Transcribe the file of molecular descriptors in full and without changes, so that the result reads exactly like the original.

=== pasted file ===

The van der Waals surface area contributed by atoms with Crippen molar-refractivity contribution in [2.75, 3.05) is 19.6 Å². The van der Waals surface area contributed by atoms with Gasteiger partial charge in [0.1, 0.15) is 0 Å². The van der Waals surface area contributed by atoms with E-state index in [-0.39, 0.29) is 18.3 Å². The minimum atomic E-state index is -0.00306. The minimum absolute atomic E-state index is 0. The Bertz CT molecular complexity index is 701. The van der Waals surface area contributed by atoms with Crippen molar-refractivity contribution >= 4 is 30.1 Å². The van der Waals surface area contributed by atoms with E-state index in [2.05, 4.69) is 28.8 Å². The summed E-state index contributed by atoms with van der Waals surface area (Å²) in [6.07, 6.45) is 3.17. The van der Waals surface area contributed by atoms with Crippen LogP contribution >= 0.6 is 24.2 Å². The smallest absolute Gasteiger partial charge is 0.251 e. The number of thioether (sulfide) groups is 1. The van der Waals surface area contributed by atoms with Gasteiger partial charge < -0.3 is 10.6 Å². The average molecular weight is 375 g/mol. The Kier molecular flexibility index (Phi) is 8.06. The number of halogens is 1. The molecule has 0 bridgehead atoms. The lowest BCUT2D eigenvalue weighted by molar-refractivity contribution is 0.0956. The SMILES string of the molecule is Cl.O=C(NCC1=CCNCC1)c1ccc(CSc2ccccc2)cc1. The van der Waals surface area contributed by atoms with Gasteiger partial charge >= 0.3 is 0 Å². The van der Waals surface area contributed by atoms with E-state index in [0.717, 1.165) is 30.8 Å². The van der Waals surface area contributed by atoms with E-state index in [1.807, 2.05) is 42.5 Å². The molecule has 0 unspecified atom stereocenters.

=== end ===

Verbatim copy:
The van der Waals surface area contributed by atoms with Crippen molar-refractivity contribution in [2.75, 3.05) is 19.6 Å². The van der Waals surface area contributed by atoms with Gasteiger partial charge in [0.1, 0.15) is 0 Å². The van der Waals surface area contributed by atoms with E-state index in [-0.39, 0.29) is 18.3 Å². The minimum atomic E-state index is -0.00306. The minimum absolute atomic E-state index is 0. The Bertz CT molecular complexity index is 701. The van der Waals surface area contributed by atoms with Crippen molar-refractivity contribution >= 4 is 30.1 Å². The van der Waals surface area contributed by atoms with E-state index in [2.05, 4.69) is 28.8 Å². The summed E-state index contributed by atoms with van der Waals surface area (Å²) in [6.07, 6.45) is 3.17. The van der Waals surface area contributed by atoms with Crippen LogP contribution >= 0.6 is 24.2 Å². The smallest absolute Gasteiger partial charge is 0.251 e. The number of thioether (sulfide) groups is 1. The van der Waals surface area contributed by atoms with Gasteiger partial charge < -0.3 is 10.6 Å². The average molecular weight is 375 g/mol. The Kier molecular flexibility index (Phi) is 8.06. The number of halogens is 1. The molecule has 0 bridgehead atoms. The lowest BCUT2D eigenvalue weighted by molar-refractivity contribution is 0.0956. The SMILES string of the molecule is Cl.O=C(NCC1=CCNCC1)c1ccc(CSc2ccccc2)cc1. The van der Waals surface area contributed by atoms with Gasteiger partial charge >= 0.3 is 0 Å². The van der Waals surface area contributed by atoms with E-state index in [0.717, 1.165) is 30.8 Å². The van der Waals surface area contributed by atoms with E-state index in [1.807, 2.05) is 42.5 Å². The molecule has 0 unspecified atom stereocenters.